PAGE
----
I would take the charitable donation exemption one step further - instead of it being a reduction in your *income*, make it a reduction in your *tax*. Put some floor under it to account for the things you can't do with private charity (e.g. roads, the military), and then for each dollar above that floor, let people decide if they want to give it to the government for charity work, or give it instead to a private sector charity. If people don't value the charity performed by the government more than charity performed by a private organization, we shouldn't force them to pay for it.

Of course, we could just not force people to give to charity at all, but that won't go over well with large segments (i.e. 100%) of the left.

TGGP writes:

Frequent commenter on other econblogs Robert D. Feinman advocates abolishing philanthropy, which at first I thought a completely fringe view (not that there's anything wrong with that!) until I heard about this NYT piece.

Brad Hutchings writes:

Maybe it was part of your point, but isn't the LIBOR a very commonly used index for adjustable rate mortgages, including many that fall in the subprime category? Could modest problems in the subprime loan sector be putting a premium on the LIBOR, thus exacerbating those problems?

GeneralSpecific writes:

The tax system should not be tied into nor complicated by philanthropy. When the founders of the country gathered at the constitutional convention, a primary objective was the power of the purse, to ensure that the central government was funded.

The government, elected by the people, should decide what issues are to be attacked by the representative government, whether at the local, state, or federal level. All other problems should be addressed by the private sector at the whim of those who decide to attack them, not based upon tax decisions. The tax system should not be distorted by their decisions. Ditto for the home mortgage deduction. Another distortion.

Arnold Kling writes:

Brad, if no European banks were exposed in any way to our mortgage market, then there would be no reason for LIBOR to go up just because of loans that are indexed to it.

Just as an aside, a rise in LIBOR is likely to really mess up some hedge funds. They often make trades based on LIBOR.

GeneralSpecific writes:

One other point: The charitable deduction is no different than the absurd tax benefits bestowed upon that non-energy source corn-based ethanol. I'm all for the state helping to solve problems when appropriate (and progressive taxes to take into account the benefits those at the top receive from the society at large). But rhetoric about manning the barricades and totalitarianism in response to ridding the tax system of distortions like the charitable deduction (and the mortgage deduction) is very similar to rioting farmers in support of ethanol subsidies.

Government should not be in the business of tax subsidies for business as usual matters, particularly something as nebulous and unmeasurable as "charitable deductions."

Stephen W. Stanton writes:

1. The charitable deduction is subject to a lot of abuse. Many foundations spend over half of their budgets on "fundraising", aka lavish cocktail parties for rich folks. Moreover, tax-free endowments in the tens of billions compete with taxpayers for investments... Schools and churches of dubious quality sit on under-utilized land worth tens of millions of dollars worth of land each, with no property tax to impose discipline on efficient usage.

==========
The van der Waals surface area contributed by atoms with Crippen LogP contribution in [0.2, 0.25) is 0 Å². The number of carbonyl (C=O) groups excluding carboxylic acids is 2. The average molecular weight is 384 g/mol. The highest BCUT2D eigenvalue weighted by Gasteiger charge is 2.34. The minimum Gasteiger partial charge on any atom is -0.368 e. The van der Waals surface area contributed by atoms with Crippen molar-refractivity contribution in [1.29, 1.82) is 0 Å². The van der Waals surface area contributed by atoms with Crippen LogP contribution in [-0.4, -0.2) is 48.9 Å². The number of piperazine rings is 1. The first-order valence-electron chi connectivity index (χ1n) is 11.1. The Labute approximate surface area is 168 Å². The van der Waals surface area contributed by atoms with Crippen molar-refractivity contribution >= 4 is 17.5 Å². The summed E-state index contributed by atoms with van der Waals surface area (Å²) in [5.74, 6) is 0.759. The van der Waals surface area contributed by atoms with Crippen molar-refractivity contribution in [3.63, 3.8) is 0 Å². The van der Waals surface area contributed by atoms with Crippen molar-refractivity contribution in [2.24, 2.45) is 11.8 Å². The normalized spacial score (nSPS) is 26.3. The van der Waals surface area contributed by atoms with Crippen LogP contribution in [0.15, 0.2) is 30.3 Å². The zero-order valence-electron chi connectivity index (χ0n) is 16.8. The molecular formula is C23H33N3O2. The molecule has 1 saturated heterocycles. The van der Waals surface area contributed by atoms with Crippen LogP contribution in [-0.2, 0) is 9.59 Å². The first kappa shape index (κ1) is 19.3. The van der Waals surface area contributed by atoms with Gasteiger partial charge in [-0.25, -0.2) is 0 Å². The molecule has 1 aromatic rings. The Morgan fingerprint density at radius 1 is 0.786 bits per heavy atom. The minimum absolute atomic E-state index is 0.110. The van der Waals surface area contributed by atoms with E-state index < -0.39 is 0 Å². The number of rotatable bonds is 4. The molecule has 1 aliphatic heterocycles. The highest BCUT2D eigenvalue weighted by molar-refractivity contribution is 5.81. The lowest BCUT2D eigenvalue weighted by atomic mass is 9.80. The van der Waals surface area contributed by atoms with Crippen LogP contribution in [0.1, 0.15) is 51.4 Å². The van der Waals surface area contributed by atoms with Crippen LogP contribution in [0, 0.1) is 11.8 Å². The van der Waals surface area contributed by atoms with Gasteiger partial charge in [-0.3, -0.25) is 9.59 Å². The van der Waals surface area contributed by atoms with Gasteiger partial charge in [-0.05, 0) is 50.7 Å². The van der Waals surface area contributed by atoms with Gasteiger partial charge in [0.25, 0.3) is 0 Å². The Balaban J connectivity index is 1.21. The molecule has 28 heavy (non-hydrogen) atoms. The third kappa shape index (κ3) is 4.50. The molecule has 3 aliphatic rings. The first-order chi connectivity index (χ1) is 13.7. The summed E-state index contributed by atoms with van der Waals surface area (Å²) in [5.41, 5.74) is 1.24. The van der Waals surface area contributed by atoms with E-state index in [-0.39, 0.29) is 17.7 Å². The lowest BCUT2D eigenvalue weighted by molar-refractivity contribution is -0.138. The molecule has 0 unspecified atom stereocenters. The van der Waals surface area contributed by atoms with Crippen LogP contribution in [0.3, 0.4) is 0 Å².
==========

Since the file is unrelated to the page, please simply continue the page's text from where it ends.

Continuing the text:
1.b. Charities are offten horribly inefficient. (e.g., Donate a $1000 car for a receipt to claim a $5000 deduction worth $1500.)

2. The Libertarian in me understands your argument for competition by the private/charitable sector... However, I object more strongly to the idea of giving a huge break to a scientology church or christian science center while harassing local families and businesses with huge tax bills.

In conclusion, optimal taxing and spending policy would not allow charitable deductions. To some extent, we may provide vouchers for private sector delivery of "essential" services (e.g., elementary education).

btw - I suspect you may not have participated in some of the more absurdly lavish and inefficient charitable events that make the high society pages in NYC.

Rick Stewart writes:

Are there really people who will give away $1000 for the sole purpose of saving $500 (or less)in taxes? Please send me their names.

The illusion of the charitable contribution is that somehow or another the government doesn't get the money. Baloney - they get the money, but from somebody else. So the best way to prey on your neighbor is to ... give your money away!?!

Bill Clinton on NPR today was pumping his new book, something about giving. The NPR person actually asked him something like, "So, you make it sound like, if everybody gave away money, the government wouldn't have to step in?" [Not an accurate quote, but in the ballpark.]

Bill almost choked, and of course denied this is what he was saying. In fact, of course, it is precisely what he was saying.

Do the logic. If you believe the government should provide post Katrina aid, for example, then you must logically believe no one should provide any private post Katrina aid (they should instead give their money to the government, and force the government to tax the stingy bastards who won't cough up on their own).

Eliminate the graduated income tax, and eliminate the deductions, including charitable deductions.

Rick Stewart writes:

The 'abolishing philanthropy' link TGGP provides (above) is ... classic.

Mr. Feinman views it as unjust that I should get to decide how to give my money away, and suggests the government would do a better job of it. I suspect he is not so enamored with majority rule when it comes to ... the war in Iraq?